A detective with a magnifying glass. Trying to detect fraud?
A detective with a magnifying glass. Trying to detect fraud?
Do control measures cost more than they save?

I have always believed measures against being defrauded were worthwhile, especially as some are not expensive, anyway. Now I have discovered that there is evidence to prove it, as the Association of Certified Fraud Examiners has compared the losses incurred by organisations that had control measures with those of organisations that did not. Their data was broken down by categories of control measure and showed that all the measures proved cost effective.

A man with a magnifying glass looking at a laptop. Looking for fraud?
A man with a magnifying glass looking at a laptop. Looking for fraud?
What are the most effective measures against fraud?

The above research identified two measures as the most cost effective :

  1. Surprise audits.
  2. Data monitoring

Together they produce on average a 50% reduction in the cost of fraudulent claims. What are you waiting for? If you don’t have those two controls, introduce them asap or speak to me for advice on implementing them.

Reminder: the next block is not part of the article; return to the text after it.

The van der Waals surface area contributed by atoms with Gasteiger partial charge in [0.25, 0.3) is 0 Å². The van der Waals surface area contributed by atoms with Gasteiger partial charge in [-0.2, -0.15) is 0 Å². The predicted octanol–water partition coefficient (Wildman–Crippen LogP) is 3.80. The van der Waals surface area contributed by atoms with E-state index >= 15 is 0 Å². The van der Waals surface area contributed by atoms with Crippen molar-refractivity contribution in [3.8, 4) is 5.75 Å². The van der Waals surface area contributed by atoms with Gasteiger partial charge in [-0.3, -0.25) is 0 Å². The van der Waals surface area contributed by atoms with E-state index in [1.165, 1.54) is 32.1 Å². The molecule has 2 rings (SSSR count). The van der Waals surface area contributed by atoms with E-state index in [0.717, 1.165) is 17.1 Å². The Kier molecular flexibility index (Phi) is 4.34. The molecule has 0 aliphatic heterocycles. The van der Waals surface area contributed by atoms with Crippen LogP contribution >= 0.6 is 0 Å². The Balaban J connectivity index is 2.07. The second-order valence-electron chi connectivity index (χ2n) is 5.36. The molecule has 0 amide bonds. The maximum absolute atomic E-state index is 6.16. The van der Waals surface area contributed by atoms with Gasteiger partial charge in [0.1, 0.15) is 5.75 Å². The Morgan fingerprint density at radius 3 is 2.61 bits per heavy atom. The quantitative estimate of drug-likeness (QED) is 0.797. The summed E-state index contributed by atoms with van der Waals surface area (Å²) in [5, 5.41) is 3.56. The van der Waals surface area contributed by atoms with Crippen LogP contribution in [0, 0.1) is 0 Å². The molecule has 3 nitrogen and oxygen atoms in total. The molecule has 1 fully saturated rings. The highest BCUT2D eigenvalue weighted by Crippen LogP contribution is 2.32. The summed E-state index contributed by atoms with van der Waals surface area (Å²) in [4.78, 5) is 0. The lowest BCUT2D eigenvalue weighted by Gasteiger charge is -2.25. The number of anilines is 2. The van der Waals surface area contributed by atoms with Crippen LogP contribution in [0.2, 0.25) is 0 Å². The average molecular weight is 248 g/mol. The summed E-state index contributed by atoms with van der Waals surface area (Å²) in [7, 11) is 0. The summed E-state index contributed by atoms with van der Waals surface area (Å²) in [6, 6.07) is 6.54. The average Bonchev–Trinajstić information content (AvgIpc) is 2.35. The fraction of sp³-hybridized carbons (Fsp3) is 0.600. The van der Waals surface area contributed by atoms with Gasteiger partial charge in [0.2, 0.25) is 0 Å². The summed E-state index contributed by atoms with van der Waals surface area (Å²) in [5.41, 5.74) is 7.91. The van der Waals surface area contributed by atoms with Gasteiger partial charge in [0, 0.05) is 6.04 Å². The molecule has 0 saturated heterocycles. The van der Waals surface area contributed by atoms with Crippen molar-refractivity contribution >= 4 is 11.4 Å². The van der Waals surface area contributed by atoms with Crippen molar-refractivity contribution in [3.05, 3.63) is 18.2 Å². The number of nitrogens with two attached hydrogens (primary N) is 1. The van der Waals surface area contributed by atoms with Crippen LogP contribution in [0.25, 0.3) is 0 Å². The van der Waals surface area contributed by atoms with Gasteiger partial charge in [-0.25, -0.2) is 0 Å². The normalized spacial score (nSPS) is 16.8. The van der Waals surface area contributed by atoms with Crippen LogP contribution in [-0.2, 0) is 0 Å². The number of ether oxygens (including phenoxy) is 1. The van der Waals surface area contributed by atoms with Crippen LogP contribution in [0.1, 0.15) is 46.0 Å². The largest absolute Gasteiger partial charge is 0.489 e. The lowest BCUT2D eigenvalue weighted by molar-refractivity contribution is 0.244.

I will be writing about this again, giving details of more  measures you could consider.

My new book: Risk and Win! has been published.

Who has published my new book?

My latest book, Risk and Win, is now available, published by Business Expert Publishers of New York. It is a simple guide to managing risks in a small to medium-sized business. The price is $19.95 or about £15 as an e-book and $34.95 for a print copy.

Because the publishers are an American firm, the spelling and grammar are adjusted for the US market, but most British readers will be able to understand it. If there is enough demand, I ‘ll see about producing an English translation.

Where can you get the book?

You can see full details on the publisher’s website, where you can order your copy.

I will usually have a few paper copies on me when I go to business networking meetings, which I intend to do more often, now I have finished writing this.

What other books am I writing?

I will soon finish a historical novel, which I will be publishing under a pseudonym, and I am still working on a sequel to Accounting for Murder, Double Entry, which will be called Accounting for Murder, Old Money.

Now I am a writer, have I given up my RM business?

It’s up to you! I am spending most of my time writing, but whether you get the book or not, you can contact me personally for a risk survey of your business, or just a chat about managing risk. I want to help you manage the risks facing your business.

The cover of Risk and Win!
The cover of Risk and Win!

01925 445215

john@jhmriskmanagementservices.co.uk

Risk and Win! A Simple Guide to Managing Risks in Small and Medium-Sized Organizations